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As others have pointed out, it wouldn't be a good idea to make User return a collection. This is mostly a semantic issue: a User is a single person, so anybody who is unfamiliar with your software will rightly expect it to handle only one such entity and not return a list. This will include you in a couple of months time when you re-use the module and surprise yourself with the behaviour of your User class :-).

So, here is a different approach: why not have a UserList class? Objects of this class could be instantiated with a list of IDs and use a single DB query to get the data, then internally create a list of User objects from them, which it can then return. It would be used like this:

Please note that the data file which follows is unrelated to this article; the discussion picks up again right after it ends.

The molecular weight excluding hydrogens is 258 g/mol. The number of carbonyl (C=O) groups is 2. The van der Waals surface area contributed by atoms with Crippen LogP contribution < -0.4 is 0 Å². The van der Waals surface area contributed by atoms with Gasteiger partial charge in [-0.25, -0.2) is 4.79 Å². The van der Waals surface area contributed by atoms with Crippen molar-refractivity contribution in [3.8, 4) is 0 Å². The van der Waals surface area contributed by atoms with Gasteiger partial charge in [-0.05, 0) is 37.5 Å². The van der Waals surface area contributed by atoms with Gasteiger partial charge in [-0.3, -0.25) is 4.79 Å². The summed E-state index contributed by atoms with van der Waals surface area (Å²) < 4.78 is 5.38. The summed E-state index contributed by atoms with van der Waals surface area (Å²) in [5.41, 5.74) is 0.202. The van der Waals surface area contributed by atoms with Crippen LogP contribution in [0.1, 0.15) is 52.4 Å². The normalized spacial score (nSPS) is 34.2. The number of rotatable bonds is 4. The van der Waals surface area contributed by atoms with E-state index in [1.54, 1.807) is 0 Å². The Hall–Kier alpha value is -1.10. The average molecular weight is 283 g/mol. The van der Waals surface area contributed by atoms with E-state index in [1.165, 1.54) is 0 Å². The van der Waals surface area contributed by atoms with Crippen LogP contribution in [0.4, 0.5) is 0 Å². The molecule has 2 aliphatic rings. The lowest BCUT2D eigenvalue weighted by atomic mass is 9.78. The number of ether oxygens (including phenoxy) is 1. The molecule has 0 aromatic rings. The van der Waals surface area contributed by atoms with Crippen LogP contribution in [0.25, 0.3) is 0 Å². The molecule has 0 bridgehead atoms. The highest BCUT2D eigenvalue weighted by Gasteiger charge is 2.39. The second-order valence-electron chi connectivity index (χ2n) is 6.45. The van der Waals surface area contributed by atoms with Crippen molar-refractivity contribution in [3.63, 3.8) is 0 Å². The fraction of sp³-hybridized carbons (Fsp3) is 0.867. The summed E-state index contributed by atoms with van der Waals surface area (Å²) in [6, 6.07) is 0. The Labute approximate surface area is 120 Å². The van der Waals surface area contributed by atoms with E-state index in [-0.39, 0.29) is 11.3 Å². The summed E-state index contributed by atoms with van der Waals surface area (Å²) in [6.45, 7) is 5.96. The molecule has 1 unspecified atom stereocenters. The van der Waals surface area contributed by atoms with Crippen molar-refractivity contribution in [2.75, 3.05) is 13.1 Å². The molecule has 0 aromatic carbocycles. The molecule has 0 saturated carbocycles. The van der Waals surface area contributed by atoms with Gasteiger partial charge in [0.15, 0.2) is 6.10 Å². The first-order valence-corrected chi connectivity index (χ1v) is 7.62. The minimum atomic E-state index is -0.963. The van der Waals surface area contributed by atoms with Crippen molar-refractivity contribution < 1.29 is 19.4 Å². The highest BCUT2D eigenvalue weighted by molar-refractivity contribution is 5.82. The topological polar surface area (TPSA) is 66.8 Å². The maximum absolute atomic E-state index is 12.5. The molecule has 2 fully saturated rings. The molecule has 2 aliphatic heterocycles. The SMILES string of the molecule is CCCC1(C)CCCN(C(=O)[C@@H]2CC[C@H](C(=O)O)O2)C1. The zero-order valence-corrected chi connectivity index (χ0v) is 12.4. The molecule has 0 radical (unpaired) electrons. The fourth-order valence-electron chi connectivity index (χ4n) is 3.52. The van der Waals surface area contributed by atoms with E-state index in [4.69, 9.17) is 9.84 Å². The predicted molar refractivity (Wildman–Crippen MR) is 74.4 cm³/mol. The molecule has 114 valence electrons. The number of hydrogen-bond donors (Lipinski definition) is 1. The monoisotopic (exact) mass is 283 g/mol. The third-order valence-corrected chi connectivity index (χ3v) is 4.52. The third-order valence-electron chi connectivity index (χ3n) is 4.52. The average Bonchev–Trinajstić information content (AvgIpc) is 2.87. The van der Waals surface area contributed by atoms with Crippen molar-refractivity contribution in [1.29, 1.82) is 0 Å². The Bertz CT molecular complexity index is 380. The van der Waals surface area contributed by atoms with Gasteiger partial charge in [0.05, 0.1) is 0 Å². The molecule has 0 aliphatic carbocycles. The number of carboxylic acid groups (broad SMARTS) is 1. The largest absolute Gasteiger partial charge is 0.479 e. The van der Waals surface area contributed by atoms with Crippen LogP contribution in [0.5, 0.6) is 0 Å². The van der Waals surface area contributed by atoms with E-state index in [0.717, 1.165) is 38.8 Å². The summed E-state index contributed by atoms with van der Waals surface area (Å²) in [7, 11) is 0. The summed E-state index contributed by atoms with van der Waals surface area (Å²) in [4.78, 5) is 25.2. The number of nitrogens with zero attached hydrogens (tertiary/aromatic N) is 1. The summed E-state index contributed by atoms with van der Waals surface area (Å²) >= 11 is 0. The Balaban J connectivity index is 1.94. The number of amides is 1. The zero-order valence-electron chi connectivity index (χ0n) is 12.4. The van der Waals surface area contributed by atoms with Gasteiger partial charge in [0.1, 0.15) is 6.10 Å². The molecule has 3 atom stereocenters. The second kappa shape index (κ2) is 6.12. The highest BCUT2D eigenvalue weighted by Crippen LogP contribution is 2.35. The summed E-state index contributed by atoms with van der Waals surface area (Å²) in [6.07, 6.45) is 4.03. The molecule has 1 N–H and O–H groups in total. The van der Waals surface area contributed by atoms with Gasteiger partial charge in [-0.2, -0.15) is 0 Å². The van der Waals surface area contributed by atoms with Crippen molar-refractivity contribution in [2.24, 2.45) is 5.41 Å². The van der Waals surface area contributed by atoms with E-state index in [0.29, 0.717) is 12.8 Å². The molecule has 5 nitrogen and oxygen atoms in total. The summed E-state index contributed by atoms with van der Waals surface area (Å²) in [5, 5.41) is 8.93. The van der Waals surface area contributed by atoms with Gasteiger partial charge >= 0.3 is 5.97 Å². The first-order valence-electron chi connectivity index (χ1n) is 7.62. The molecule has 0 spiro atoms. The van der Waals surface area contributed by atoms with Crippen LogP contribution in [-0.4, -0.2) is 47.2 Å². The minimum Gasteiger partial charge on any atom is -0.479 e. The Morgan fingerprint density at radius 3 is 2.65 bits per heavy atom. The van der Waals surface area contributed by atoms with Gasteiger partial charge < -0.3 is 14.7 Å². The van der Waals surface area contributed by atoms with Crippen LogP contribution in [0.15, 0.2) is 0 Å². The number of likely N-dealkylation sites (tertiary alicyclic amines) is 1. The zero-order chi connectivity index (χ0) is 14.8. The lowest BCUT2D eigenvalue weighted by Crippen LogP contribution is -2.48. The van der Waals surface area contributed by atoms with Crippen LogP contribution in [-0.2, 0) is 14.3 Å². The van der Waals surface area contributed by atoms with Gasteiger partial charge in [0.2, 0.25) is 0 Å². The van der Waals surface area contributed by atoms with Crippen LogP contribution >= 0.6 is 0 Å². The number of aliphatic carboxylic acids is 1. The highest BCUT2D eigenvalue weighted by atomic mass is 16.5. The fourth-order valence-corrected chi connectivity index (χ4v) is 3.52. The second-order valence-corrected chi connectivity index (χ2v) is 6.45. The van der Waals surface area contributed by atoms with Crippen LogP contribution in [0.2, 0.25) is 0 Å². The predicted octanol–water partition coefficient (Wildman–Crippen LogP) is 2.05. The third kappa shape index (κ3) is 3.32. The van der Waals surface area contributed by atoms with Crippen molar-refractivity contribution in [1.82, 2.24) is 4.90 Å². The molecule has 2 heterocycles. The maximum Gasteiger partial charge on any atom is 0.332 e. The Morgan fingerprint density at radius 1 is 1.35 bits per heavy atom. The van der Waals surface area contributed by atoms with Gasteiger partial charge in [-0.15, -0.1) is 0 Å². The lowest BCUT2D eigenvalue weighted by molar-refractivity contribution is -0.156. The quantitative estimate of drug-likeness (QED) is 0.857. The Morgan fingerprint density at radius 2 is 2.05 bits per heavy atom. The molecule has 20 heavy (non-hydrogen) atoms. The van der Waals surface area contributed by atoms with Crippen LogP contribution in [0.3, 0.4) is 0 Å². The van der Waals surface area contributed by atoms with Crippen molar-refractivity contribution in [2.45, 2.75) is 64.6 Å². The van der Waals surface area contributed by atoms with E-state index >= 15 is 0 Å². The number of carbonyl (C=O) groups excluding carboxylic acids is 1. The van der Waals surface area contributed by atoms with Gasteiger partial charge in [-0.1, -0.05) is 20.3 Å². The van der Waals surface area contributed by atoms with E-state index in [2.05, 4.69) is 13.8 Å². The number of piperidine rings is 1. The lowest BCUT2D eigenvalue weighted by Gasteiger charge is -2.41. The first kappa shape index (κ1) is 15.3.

my @userlist = UserList->new( ids => [ 1,2,3 ] ); foreach my $user (@userlist){ print "user's name is: ".$user->user_name; }
The code for building the UserList object is basically what others have given you already but now you have an appropriately named class with a clear purpose.

Now, having said all of that, you are in danger of creating your own Object-relational mapper. Have you checked out existing solutions like DBIC?
You will see exactly those concepts there with a separation of sets of results and then the actual result, representing one row of data from the DB.

In reply to Re: OOP: How to construct multiple instances of a class at once by tospo
in thread OOP: How to construct multiple instances of a class at once by DrGTO

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